Finally, no other special reason supports an allegation that the Yokohama Managers would have expected Miller to rely on their opinion. There is no claim that Miller has a particular lack of intelligence or is particularly gullible, nor is there any allegation that the Yokohama Managers preyed on any such traits. See id. at cmt. I(explaining that the main application of the other special reason clause is "to cases in which the maker of the representation knows of some special characteristic of the recipient, such as lack of intelligence . . . which gives the maker special reason to expect the opinion to be relied on"). Therefore, the final exception is not applicable to Miller.

Absent an exception — which is not present here — under common law, Miller's fraud claim cannot rest on the employee-employer relationship.

III. DENIAL OF LEAVE TO AMEND WITH NO WRITTEN FINDINGS

Miller also appeals the district court's denial of leave to amend his complaint and the court's lack of written findings supporting its denial. Where the plaintiff has previously filed an amended complaint, as Miller has done here, the district court's discretion to deny leave to amend is "particularly broad." Chodos v. W. Publ'g Co., 292 F.3d 992, 1003(9th Cir. 2002) (citation omitted).

In our view, Miller's complaint cannot be saved by any amendment. See Eminence Capital LLC v. Aspeon, Inc., 316 F.3d 1048, 1052 (9th Cir. 2003) (holding that dismissal without leave to amend is improper unless the complaint could not be saved by any amendment). Miller has not suggested an amendment that could provide additional facts that might establish a relationship with Yokohama Managers where he relied on their expert knowledge, and it is difficult to conceive of such an amendment. Accordingly, the district court did not abuse its discretion in denying leave to amend.

Relying on Mayes v. Leipziger, 729 F.2d 605(9th Cir. 1984), Miller also argues that the district court abused its discretion by not providing written findings in support of its dismissal and denial of leave to amend. Mayes, however, stands in contrast to Miller's case. In Mayes, the plaintiff was never given her Rule 15 right to amend once as a matter of course and, significantly, the court acknowledged that an amendment could possibly correct the fatal defect in the complaint. 729 F.2d at 607, 608.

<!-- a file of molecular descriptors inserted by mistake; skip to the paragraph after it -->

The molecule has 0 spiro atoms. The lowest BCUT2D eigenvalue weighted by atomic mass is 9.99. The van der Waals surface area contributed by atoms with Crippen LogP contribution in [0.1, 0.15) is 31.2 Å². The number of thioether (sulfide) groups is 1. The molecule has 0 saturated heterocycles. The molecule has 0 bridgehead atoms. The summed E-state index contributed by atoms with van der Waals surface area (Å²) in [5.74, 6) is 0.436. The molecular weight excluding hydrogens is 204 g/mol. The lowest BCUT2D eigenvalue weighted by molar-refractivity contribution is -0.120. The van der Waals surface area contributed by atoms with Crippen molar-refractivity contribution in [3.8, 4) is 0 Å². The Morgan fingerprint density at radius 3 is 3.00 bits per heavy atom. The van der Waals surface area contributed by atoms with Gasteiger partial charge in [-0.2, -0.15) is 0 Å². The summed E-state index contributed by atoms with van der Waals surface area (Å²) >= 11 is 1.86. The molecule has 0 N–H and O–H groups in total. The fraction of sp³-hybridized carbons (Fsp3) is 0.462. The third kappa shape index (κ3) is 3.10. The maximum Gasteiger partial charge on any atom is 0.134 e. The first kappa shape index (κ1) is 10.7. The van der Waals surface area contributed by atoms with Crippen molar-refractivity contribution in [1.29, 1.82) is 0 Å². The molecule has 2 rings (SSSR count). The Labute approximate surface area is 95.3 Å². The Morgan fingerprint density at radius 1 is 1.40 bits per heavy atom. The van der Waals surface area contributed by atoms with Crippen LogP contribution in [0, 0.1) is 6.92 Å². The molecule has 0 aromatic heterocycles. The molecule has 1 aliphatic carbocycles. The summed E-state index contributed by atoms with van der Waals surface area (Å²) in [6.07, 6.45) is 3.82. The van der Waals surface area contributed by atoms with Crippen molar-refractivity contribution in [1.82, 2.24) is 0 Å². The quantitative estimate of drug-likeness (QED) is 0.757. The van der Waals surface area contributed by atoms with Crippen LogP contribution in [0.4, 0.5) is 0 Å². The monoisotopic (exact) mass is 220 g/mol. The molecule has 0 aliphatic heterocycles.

Mayes quotes Klamath-Lake Pharmaceutical Ass'n v. Klamath Medical Service Bureau, 701 F.2d 1276(9th Cir. 1983), for its proposition that "where the record does not clearly dictate the district court's denial, we have been unwilling to affirm absent written findings . . . and have reversed findings that were merely conclusory." Mayes, 729 F.2d at 608-609 (alteration in original). This is a correct statement as far as it goes, but it does not go far enough for Miller's claim because it is incomplete. The paragraph in Klamath that immediately follows this language is significant; the court continued, stating: "At the same time, futile amendments should not be permitted. . . . In this case, it is clear that Association's motion should be denied for this reason. The district court rejected the motion because it was untimely, and for `other reasons.' The most important `other reason' was futility." Klamath, 701 F.2d at 1293. We face the same circumstance here. An amendment would, as a matter of law, be futile and consequently the district court's lack of written findings was not an abuse of discretion.

AFFIRMED.